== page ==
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One of the research thrusts in the Shehu lab is understanding the modulation of biological activity in protein molecules via a process known as conformational switching. One of the ways we do so is by designing powerful, sample-based algorithms to extract a discrete representation of the conformational space of a protein and additionally model switching between conformations of interest.

The image shown above synthesizes findings of a robotics-inspired algorithm designed in our lab, published in IEEE TCBB 2016, for a hallmark protein of critical importance to human biology and health, H-Ras. Specifically, the image shows the explored conformational space embedded on two collective coordinates and the transition tubes that summarize all possible conformational switching routes between two conformations of interest. Specific hypotheses regarding possible mediation by other experimentally-known conformations can also be investigated via the computation of tours.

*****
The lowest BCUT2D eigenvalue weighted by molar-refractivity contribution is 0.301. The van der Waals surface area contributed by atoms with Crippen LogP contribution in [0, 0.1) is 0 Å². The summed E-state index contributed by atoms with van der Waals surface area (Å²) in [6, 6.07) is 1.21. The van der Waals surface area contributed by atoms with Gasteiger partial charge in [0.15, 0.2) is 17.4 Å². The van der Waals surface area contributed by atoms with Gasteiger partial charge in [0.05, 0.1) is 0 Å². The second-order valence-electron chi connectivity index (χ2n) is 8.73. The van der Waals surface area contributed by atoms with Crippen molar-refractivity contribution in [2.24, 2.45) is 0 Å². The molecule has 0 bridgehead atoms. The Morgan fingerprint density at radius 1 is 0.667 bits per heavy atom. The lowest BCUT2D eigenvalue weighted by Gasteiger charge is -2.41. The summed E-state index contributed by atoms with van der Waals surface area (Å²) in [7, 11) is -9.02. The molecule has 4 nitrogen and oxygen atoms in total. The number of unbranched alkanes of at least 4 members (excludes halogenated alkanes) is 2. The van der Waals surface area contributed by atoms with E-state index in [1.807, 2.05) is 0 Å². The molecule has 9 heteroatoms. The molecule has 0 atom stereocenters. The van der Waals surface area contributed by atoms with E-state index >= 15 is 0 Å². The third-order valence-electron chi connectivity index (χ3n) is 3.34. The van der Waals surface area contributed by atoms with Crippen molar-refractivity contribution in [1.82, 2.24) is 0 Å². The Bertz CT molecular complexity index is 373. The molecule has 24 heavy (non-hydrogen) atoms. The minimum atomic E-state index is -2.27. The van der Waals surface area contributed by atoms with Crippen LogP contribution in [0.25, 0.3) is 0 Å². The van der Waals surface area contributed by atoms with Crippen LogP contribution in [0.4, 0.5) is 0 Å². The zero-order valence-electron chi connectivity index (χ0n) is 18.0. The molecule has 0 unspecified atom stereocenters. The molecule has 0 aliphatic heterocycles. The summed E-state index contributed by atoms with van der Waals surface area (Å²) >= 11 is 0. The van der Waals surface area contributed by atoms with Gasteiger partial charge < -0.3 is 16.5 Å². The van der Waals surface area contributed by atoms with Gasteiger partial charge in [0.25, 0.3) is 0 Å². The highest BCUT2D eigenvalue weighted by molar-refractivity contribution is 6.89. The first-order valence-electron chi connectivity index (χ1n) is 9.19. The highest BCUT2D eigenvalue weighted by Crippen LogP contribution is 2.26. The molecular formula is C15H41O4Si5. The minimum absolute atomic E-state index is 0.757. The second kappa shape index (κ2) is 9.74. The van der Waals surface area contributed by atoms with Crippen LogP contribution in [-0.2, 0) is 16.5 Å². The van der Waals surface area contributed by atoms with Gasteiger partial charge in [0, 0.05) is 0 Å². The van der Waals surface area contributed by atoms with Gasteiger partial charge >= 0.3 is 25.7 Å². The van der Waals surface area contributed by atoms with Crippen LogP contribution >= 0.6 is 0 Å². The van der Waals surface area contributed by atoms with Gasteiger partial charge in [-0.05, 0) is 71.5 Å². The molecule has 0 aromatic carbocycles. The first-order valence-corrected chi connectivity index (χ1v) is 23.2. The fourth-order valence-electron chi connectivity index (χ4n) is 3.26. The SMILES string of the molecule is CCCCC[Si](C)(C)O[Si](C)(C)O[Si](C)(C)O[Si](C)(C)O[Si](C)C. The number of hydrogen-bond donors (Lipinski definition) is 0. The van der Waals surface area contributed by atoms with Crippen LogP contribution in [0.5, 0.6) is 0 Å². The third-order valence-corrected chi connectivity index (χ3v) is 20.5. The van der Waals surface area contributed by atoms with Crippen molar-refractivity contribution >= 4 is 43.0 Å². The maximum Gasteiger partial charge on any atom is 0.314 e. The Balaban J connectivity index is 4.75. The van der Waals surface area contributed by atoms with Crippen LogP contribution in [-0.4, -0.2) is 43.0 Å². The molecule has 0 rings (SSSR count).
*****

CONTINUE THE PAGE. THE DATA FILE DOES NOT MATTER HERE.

The algorithm leverages experimentally-known conformations of healthy and disease-related variants of a protein to obtain an ensemble of relevant conformations within a reasonable computational budget. The ensemble is then embedded in a nearest-neighbor graph, which is queried to obtain the lowest-cost path and other similarly-costly paths connecting any two conformations of interest. Extensive analysis on H-Ras, its oncogenic variants, and other proteins suggests the algorithm is informative and can be used to model structural excursions that are challenging to directly simulate via physics-based simulations of molecular dynamics.

This work is supported by grants from the National Science Foundation (Grant Nos. 1440581 and 1144106). For more information, visit the Shehu lab.